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Northern Ireland, France to ease restrictions, German live entertainment bodies call for help

Northern Ireland has joined the rest of the United Kingdom in easing a number of COVID-19 restrictions.

However, the country will maintain the COVID-19 certification scheme for nightclubs, indoor unseated or partially seated events with 500 people or more. The COVID-19 certification scheme means that attendees will still have to provide proof of double vaccination against coronavirus.

Nightclubs will be allowed to open from Wednesday next week with dancing and indoor standing events also able to take place again.

Elsewhere and France is transitioning from the country’s health pass system to a COVID-19 pass scheme.

Proof of vaccination status will be required for events such as fairs, seminars and trade shows. Previously, residents could obtain the health pass by submitting a recent negative test, but this has been replaced by vaccination status.

Prime Minister Jean Castex also announced the further relaxation of measures in the country, with nightclubs opening from February 16.

From February 2, capacity limits on concert halls, sporting matches and other events will end. At present, events are limited to 2,000 attendees indoors and 5,000 outdoors. Eating and drinking will also be allowed again in stadiums and theatres from this date, with standing permitted in nightclubs and at sporting events.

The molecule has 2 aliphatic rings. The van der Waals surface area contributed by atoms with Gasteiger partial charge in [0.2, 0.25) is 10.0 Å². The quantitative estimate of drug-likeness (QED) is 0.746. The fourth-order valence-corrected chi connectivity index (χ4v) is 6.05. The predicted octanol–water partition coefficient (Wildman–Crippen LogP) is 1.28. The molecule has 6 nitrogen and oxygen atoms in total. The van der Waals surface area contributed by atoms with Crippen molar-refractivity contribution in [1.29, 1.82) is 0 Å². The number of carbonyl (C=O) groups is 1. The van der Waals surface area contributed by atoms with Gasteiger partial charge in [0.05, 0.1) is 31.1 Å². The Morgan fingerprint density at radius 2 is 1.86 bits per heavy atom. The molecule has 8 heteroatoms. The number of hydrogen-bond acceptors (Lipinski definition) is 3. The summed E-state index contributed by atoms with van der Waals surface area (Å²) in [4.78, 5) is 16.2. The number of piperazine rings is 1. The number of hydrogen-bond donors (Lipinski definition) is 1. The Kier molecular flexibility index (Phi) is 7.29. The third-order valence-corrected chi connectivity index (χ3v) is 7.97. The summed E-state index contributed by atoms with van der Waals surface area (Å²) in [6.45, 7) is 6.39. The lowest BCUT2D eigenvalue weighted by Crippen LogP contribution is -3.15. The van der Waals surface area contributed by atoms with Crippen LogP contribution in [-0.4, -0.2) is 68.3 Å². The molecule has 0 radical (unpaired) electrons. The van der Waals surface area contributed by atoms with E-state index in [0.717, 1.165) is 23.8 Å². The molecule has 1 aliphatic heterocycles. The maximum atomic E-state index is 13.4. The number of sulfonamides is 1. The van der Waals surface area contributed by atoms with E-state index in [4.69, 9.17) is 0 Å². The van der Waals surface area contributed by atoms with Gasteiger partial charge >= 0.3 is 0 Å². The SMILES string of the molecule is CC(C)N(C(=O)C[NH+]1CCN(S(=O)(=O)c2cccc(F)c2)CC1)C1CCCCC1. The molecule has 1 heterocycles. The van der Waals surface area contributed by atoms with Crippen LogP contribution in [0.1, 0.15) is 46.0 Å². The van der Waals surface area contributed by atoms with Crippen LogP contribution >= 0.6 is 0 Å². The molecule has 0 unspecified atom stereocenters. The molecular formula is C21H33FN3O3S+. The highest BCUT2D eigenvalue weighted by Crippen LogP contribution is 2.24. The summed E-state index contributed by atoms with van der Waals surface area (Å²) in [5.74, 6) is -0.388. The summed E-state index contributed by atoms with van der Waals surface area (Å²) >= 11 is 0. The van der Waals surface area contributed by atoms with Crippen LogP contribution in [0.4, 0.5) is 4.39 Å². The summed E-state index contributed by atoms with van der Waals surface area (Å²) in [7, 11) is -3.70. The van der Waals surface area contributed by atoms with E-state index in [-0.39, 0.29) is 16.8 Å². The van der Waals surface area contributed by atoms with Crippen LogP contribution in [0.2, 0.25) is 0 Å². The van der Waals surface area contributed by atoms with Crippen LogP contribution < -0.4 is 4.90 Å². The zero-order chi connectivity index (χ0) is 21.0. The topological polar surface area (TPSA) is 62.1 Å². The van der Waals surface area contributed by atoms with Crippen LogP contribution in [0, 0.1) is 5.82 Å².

In Germany, the federal association for the concert and event industry, BDKV, along with other bodies in the sector, have called for the extension of the short-time work allowance offered by the Government.

The scheme allowed companies to reduce the working hours of employees without having to lay them off and is due to end on March 31, with multiple restrictions still in place for events in the country.

The organisation has said that the ending of this scheme could result in a wave of redundancies in the event industry.

Marcus Pohl, first chairman of the interest group of independent service providers in the event industry (ISDV), said: “Our industry is economically hardest hit by the containment measures. Due to the now decided term until the end of March, the last employees who have remained loyal to the industry will have to be dismissed in the coming weeks.

“In the absence of any possibility of generating revenue and the resulting drop in sales of still over 80%, companies are no longer able to further finance salaries on their own.”

BDKV president Jens Michow added: “In the absence of any prospect of an unrestricted restart, the industry would continue to depend on state aid measures. The further extension of the short-time work allowance as well as the assumption of 100% of the social costs incurred by short-time work is currently the most urgent measure demanded by all companies.”

Image: Long Truong on Unsplash